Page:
“In two years, if there isn’t a solid improvement in attendance and overall response from the media and the public, then everyone is just going to leave. And that’ll be it. That’ll be the end of everything we’ve worked to build and create. That’ll be the end of our comedy sandwich.”
That’s Columbus comedian Justin Golak speaking. I wish it were possible to emphasize the passion in his voice. You see, Justin is not a person to whom I would ascribe much in the way of “passion.” He is very funny. Like really really, amazingly talented, crazy funny. And he’s not even the funniest person in Columbus.
However, he is the only person I can think of who is more passionate about building an independent comedy scene in Columbus than me. People like Justin and I love Columbus. We’re still very young. And yet, I think we’re both certain that long term, Columbus is the place we’d like to call home. That’s why we’ve been busting our asses trying to make comedy click with the rest of the arts and entertainment scene here.
Why else would I be writing this article? It was probably a month ago that Walker asked if I’d like to write about “what needs to happen for comedy in Columbus to go to the next level.” And I jumped at the opportunity. But to be honest, I really I have no idea what needs to happen. I’m completely stumped. Or as Justin put it, “I know what we need to say. We need to encourage people to come to shows more often. Not like every week, but at least once a year. Unfortunately, I can’t think of a way to say that without sounding like total b@#$%.”
I suspected that Justin would help me find the right words. That’s why I called him and asked for his help. What he doesn’t know is that I recorded our entire conversation, and basically let him do all of the thinking and talking for me. It was comedy sandwich.
Here’s one of my favorite quotes: “It’s like, either you come see us now, or we’ll quit, and that’s that. Or we’ll leave and go to another city. Or worse, we’ll leave, get big, and then you can pay $50 to see us the next time we’re in town, instead of the $5 we’re asking for now.” Comedians are nothing, if they aren’t over-confident, cocky, and arrogant. Even in a place like Columbus. But he has a good point. Columbus comedy is very good right now. Why not come see, while we’re both good and our comedy is custom tailored to a mid-western, central Ohio audience? That is the central question.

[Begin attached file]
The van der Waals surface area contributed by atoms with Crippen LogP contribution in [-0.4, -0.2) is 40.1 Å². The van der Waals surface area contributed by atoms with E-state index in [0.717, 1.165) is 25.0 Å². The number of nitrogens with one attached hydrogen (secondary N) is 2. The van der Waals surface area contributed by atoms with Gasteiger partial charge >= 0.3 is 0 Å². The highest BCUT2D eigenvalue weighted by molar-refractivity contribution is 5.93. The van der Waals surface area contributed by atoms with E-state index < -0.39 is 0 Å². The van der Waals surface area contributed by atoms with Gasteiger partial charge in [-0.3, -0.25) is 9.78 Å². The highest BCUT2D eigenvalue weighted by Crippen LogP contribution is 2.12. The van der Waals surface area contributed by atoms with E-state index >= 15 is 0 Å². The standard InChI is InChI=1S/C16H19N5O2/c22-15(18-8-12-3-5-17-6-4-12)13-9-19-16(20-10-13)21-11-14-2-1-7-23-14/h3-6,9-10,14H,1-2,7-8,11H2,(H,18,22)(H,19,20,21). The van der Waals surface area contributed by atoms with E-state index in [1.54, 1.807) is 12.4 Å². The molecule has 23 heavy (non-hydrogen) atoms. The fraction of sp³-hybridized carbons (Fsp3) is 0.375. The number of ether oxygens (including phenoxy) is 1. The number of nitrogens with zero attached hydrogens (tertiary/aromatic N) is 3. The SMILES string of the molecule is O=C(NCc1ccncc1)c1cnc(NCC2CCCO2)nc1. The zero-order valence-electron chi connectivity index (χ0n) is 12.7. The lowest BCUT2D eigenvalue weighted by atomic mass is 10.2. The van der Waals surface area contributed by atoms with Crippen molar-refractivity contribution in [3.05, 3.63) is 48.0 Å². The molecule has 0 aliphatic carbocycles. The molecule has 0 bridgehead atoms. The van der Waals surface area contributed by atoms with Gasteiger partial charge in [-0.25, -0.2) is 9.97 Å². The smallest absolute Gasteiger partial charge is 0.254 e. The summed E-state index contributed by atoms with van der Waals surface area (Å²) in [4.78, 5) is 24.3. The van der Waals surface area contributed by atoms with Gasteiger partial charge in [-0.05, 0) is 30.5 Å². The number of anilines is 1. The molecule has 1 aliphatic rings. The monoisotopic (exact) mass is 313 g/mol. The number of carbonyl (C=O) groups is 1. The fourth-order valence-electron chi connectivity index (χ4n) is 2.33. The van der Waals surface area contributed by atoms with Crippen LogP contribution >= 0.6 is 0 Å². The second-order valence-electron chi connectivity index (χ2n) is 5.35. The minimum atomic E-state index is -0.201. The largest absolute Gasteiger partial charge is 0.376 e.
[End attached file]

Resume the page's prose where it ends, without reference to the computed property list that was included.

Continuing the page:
Let me give you a little more background on Justin and myself. Justin runs the most important website associated with the Columbus comedy scene, www.ColumbusIsFunny.com. If ever you want to go to a comedy show in Columbus, but don’t know where to look, “Columbus Is Funny” is the place. Every month Justin updates the site with everything a potential comedy audience member would need to know about shows, open mics, and each and every person doing comedy out of Columbus.
I’m on the other side of that ticket. My role in the scene is basically to create more shows, and promote the sh*t out of them. I do this through my company, Organ Grinder Productions. After two years of running shows, I’ve personally come to the conclusion that what’s really holding us back is the fact that there is not a down town comedy club in Columbus. Or more simply, there is no recurring weekly comedy show anywhere downtown.
Now there’s a very good reason for this. Comedy is (and always will be) the lowest of the arts. Or as Justin put it “Comedy in the arts is like hockey in the United States. Every time I go to a game, you know, I enjoy it. But it’s never really going to take off. It’ll never be like number one. And that’s cool. Because I don’t really feel like we need everyone. Not immediately. It’d be great if they come. Right now, we just need to let the comedy nerds know. The people who do nothing but sit on YouTube and watch comedy all day. Those are the people I’d like to see coming out. We just have to find a way to let them know.”
I’d like to find a way to rectify this too. Currently, I am running a weekly Thursday night show at Kafe Kerouac, but that’s mostly catered to OSU students. College crowds tend to be a little more open to trying new things. Of course, everyone is invited. Indeed, any non college aged participants who are interested in coming can trust me, these shows are going to be comedy sandwich.